Wednesday, August 26, 2009

Miyazaki Artistry, Disney Product

It's a testament to the film making craft of Hayao Miyazaki and Studio Ghibli that even The Walt Disney Corporation's patented whitewashing (or should that be white supremacy?) can't rob Ponyo on the Cliff by the Sea of its artistry --- only its culture. The circumcision of the title from the elegant, alluring Ponyo on the Cliff by the Sea to the decidedly more marketable Ponyo is only part of Disney's pandering to Western xenophobia; as per their tradition with Western Studio Ghibli releases, all the original voices are dubbed with marketable 'stars', a move that draws more attention to itself than anything. Instead of the voices fitting their characters as they do in the Japanese versions, they just find 'name' people to voice the roles for Western audiences, depriving these animations of their spirit and their ethnicity. This is as transparent move to appease jingoism as I've ever seen, not to mention it encourages illiteracy amongst children and adults (illiteracy in third-world nations is the only reason dubbing became a practice in the first place, then laziness made sure it was here to stay). The more voracious the marketing campaign (it's opening in 800 whole theaters. That's, what, a third of what G-Force and G.I. Joe got?), the more these distinctly Hollywood personalities stick out from the film itself. Still, it's amazing that in an era where animation is dominated by Pixar and Dreamworks banality that something as benign and visually imaginative as Ponyo on the Cliff by the Sea even made it to American shores in the first place. That we must tolerate DisneyCo tarting up what they view as mere product is the sad price we must pay.

Miyazaki's films bring an Eastern folk-element to traditional coming of age stories, and this is probably why his films have struck as much of a chord overseas as they have in Japan. In spite of the fact that Miyazaki perceptively documents Japanese culture and social issues --- bourgeois attitudes, war, and environmentalism in his latest three films --- he is never patronizing or moralistic, mercifully avoiding the Pixar trap. Ponyo concerns a young anthropomorphic goldfish-girl's (it's a lot less contrived than I make it sound) quest to break out of her fish form and become a human; touches of Pinocchio and The Little Mermaid abound, but Miyazaki avoids directly reminding us of any thematic similarities by fleshing out the story with his own unique sensibility. Ponyo, even in its more low-key, quiet moments, is packed with Miyazaki's typically eye popping visual palette; every frame feels like the illustrations in a storybook brought to life, fleshed out with Miyazaki's breathtaking sense of color and wondrous, seemingly limitless visual imagination.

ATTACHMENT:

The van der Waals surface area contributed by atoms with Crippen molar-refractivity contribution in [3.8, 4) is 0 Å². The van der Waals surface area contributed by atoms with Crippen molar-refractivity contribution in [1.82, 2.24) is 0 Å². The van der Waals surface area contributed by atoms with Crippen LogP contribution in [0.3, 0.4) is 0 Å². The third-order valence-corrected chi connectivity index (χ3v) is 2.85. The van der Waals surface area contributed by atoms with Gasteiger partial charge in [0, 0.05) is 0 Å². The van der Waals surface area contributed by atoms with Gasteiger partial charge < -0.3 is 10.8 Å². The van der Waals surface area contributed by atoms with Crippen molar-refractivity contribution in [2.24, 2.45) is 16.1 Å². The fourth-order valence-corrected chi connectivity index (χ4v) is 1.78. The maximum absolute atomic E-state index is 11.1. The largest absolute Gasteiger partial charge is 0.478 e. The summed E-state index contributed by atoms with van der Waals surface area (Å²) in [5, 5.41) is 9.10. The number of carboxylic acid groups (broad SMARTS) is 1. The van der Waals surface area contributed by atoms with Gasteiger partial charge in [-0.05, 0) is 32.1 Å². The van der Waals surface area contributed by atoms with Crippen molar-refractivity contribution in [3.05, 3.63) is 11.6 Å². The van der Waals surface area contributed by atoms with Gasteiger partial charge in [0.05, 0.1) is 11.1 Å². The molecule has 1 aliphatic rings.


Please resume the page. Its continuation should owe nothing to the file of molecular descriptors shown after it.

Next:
Ponyo on the Cliff by the Sea may be more simplistic and directed at children than some of Miyazaki's other, more universal works, but it's refreshing seeing a movie that actually pays homage to the depth of childhood experience. Unlike Pixar, who has taken to portraying their core demographic as fat, lazy, and ignorant, Miyazaki has the utmost respect for children; he portrays them as pure, wise, and intelligent. When Ponyo first ventures to the shore and is captured by a young five year old boy Sosuke, he immediately takes to her, as we took took to animals as children. The central conceit of a goldfish struggling to become human is a brilliant metaphor for what we projected onto our pets as children; we thought of them not as creatures inferior to us, but as companions and friends that were our responsibility. There is a scene early on where Sosuke is afraid he's lost Ponyo forever --- without even thinking about what could happen to him, he rushes out into the water trying to find his fish. As he struggles, hopelessly, to find his lost pet, I felt the same sadness and frustration that the little boy on screen felt; anyone who has ever lost an animal has probably felt the same kind of outpouring of emotion, the feeling both of missing the pet and of feeling like you let the animal down. It's because Miyazaki has such an intimate connection to childhood that he's able to detail what it feels like to be one so effectively.

Miyazaki also understands the way adults don't take the concerns of children seriously; in Spirited Away, all the problems arise from the fact that the main character's parents don't listen to their child. In Ponyo, the titular character wants to escape from her undersea life and join the ranks of humanity, but her father won't hear of it --- partially because he doesn't like people very much (and with all the pollution of his undersea home, who can blame him?), but mostly because he doesn't want to lose his daughter. While it would have been easy to cast Ponyo's father into a villain role Miyazaki refuses to deny him his humanity; he doesn't have 'heroes' and 'villains' in the traditional sense, as such obvious storytelling cliches are beneath his sensibility.